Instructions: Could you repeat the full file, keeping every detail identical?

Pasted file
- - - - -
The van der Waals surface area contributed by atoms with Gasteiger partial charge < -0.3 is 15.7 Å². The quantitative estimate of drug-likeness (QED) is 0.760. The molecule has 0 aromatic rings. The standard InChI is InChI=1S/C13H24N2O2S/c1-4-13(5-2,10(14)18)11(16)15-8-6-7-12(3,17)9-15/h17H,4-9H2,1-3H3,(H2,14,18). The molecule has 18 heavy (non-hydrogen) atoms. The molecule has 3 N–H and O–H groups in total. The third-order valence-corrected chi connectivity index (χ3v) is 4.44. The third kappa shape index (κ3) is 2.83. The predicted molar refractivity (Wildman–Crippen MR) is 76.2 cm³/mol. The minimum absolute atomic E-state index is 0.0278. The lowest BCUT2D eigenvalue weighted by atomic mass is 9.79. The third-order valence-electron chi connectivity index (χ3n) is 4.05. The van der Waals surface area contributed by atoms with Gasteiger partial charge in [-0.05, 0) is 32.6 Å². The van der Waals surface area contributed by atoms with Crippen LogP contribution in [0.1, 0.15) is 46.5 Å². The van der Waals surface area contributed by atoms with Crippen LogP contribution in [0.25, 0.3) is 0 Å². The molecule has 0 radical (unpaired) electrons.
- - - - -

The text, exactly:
The van der Waals surface area contributed by atoms with Gasteiger partial charge < -0.3 is 15.7 Å². The quantitative estimate of drug-likeness (QED) is 0.760. The molecule has 0 aromatic rings. The standard InChI is InChI=1S/C13H24N2O2S/c1-4-13(5-2,10(14)18)11(16)15-8-6-7-12(3,17)9-15/h17H,4-9H2,1-3H3,(H2,14,18). The molecule has 18 heavy (non-hydrogen) atoms. The molecule has 3 N–H and O–H groups in total. The third-order valence-corrected chi connectivity index (χ3v) is 4.44. The third kappa shape index (κ3) is 2.83. The predicted molar refractivity (Wildman–Crippen MR) is 76.2 cm³/mol. The minimum absolute atomic E-state index is 0.0278. The lowest BCUT2D eigenvalue weighted by atomic mass is 9.79. The third-order valence-electron chi connectivity index (χ3n) is 4.05. The van der Waals surface area contributed by atoms with Gasteiger partial charge in [-0.05, 0) is 32.6 Å². The van der Waals surface area contributed by atoms with Crippen LogP contribution in [0.1, 0.15) is 46.5 Å². The van der Waals surface area contributed by atoms with Crippen LogP contribution in [0.25, 0.3) is 0 Å². The molecule has 0 radical (unpaired) electrons.